ChatGPT-3 and ChatGPT-4, OpenAI’s language processing models, failed the American College of Gastroenterology’s 2021 and 2022 self-assessment tests, according to a study published earlier this week in The American Journal of Gastroenterology.
ChatGPT is a large language model that generates human-like text in response to user questions or statements.
Researchers from the Feinstein Institutes for Medical Research asked both versions of ChatGPT to answer test questions to gauge its capabilities and accuracy.
Each test consists of 300 multiple-choice questions. The researchers copied and pasted every multiple-choice question and answer, excluding those requiring images, into the AI-powered platform.
ChatGPT-3 and ChatGPT-4 answered 455 questions, with ChatGPT-3 answering 296 of 455 questions correctly and ChatGPT-4 answering 284 correctly.
To pass the test, individuals must score 70% or higher. ChatGPT-3 scored 65.1% and ChatGPT-4 scored 62.4%.
The self-assessment test is used to determine how an individual would score on the American Board of Internal Medicine Gastroenterology exam.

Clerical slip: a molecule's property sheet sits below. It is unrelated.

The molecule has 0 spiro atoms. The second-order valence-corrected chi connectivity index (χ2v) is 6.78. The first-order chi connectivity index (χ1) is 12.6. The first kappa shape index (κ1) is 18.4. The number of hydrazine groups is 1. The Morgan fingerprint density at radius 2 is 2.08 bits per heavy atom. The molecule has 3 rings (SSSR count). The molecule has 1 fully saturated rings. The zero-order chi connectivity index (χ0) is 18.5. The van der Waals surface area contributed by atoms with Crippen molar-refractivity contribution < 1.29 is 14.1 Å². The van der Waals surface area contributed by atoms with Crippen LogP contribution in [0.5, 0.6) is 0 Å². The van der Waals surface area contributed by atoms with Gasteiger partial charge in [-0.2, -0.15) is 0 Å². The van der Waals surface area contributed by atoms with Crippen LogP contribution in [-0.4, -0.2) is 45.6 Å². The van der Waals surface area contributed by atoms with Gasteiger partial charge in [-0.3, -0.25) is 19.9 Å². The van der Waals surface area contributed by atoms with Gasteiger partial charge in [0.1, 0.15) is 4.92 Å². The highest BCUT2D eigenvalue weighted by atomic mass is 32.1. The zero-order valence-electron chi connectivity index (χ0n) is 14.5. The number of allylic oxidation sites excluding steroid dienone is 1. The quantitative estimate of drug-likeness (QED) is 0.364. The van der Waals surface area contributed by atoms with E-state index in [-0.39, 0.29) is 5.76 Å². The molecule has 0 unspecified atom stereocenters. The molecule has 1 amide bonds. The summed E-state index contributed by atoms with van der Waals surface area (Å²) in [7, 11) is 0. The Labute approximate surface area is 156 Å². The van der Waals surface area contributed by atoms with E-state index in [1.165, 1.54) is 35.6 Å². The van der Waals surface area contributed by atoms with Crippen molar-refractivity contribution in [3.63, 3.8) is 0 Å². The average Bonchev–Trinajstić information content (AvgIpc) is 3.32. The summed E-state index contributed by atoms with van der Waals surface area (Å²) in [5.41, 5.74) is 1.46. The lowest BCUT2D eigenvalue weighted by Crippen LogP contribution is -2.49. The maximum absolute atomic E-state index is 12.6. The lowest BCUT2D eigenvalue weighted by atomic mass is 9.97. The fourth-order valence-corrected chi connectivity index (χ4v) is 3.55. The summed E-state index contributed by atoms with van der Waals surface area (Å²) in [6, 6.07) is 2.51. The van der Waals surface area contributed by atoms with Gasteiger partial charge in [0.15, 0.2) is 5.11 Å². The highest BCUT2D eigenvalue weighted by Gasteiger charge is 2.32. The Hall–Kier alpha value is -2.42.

“Recently, ChatGPT and the use of AI have received a lot of attention in various industries. When it comes to medical education, there is a lack of research around this potentially revolutionary tool,” said Dr. Arvind Trindade, associate professor. at the Feinstein Institutes Institute of Health System Sciences and senior author of the paper, said in a statement. “Based on our research, ChatGPT should not be used for medical education in gastroenterology at this time and still has some way to go before it is implemented in healthcare.”
WHY IS IT IMPORTANT
Study researchers noted that ChatGPT’s failing rating could be due to a lack of access to paid medical journals or outdated information in its system, and more research is needed before it can be determined. use reliably.
Always a study published in PLOS Digital Health in February revealed that researchers tested ChatGPT’s performance on the United States medical licensing exam, which consists of three exams. The AI tool passed or approached the threshold for all three reviews and showed a high level of insight in its explanations.
ChatGPT also provided “largely appropriate” answers to questions about cardiovascular disease prevention, according to a research letter published in JAMA.
The researchers collected 25 questions on basic concepts of heart disease prevention, including advice on risk factors, test results and medication information, and posed the questions to the AI chatbot. Clinicians rated responses as appropriate, inappropriate or unreliable, and found that 21 of the 25 questions were considered appropriate, four were deemed inappropriate.